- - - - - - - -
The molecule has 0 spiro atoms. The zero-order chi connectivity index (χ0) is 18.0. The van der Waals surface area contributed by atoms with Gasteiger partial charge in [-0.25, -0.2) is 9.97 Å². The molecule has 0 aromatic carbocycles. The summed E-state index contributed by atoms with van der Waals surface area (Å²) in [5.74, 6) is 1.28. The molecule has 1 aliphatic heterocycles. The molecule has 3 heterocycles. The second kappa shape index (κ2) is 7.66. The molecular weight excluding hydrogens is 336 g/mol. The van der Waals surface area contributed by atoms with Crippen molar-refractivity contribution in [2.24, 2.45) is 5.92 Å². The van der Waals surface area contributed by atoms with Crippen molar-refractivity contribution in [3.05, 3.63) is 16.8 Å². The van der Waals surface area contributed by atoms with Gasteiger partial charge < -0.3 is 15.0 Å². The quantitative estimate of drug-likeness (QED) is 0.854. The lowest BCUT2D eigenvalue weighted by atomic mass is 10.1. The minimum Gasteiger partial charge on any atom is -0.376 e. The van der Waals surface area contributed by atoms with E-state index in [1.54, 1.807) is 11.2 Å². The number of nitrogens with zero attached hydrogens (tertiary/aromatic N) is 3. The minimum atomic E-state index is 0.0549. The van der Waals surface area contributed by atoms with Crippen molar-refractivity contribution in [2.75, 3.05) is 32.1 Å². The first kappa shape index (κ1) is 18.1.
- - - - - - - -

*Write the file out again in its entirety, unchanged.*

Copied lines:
The molecule has 0 spiro atoms. The zero-order chi connectivity index (χ0) is 18.0. The van der Waals surface area contributed by atoms with Gasteiger partial charge in [-0.25, -0.2) is 9.97 Å². The molecule has 0 aromatic carbocycles. The summed E-state index contributed by atoms with van der Waals surface area (Å²) in [5.74, 6) is 1.28. The molecule has 1 aliphatic heterocycles. The molecule has 3 heterocycles. The second kappa shape index (κ2) is 7.66. The molecular weight excluding hydrogens is 336 g/mol. The van der Waals surface area contributed by atoms with Crippen molar-refractivity contribution in [2.24, 2.45) is 5.92 Å². The van der Waals surface area contributed by atoms with Crippen molar-refractivity contribution in [3.05, 3.63) is 16.8 Å². The van der Waals surface area contributed by atoms with Gasteiger partial charge < -0.3 is 15.0 Å². The quantitative estimate of drug-likeness (QED) is 0.854. The lowest BCUT2D eigenvalue weighted by atomic mass is 10.1. The minimum Gasteiger partial charge on any atom is -0.376 e. The van der Waals surface area contributed by atoms with E-state index in [1.54, 1.807) is 11.2 Å². The number of nitrogens with zero attached hydrogens (tertiary/aromatic N) is 3. The minimum atomic E-state index is 0.0549. The van der Waals surface area contributed by atoms with Crippen molar-refractivity contribution in [2.75, 3.05) is 32.1 Å². The first kappa shape index (κ1) is 18.1.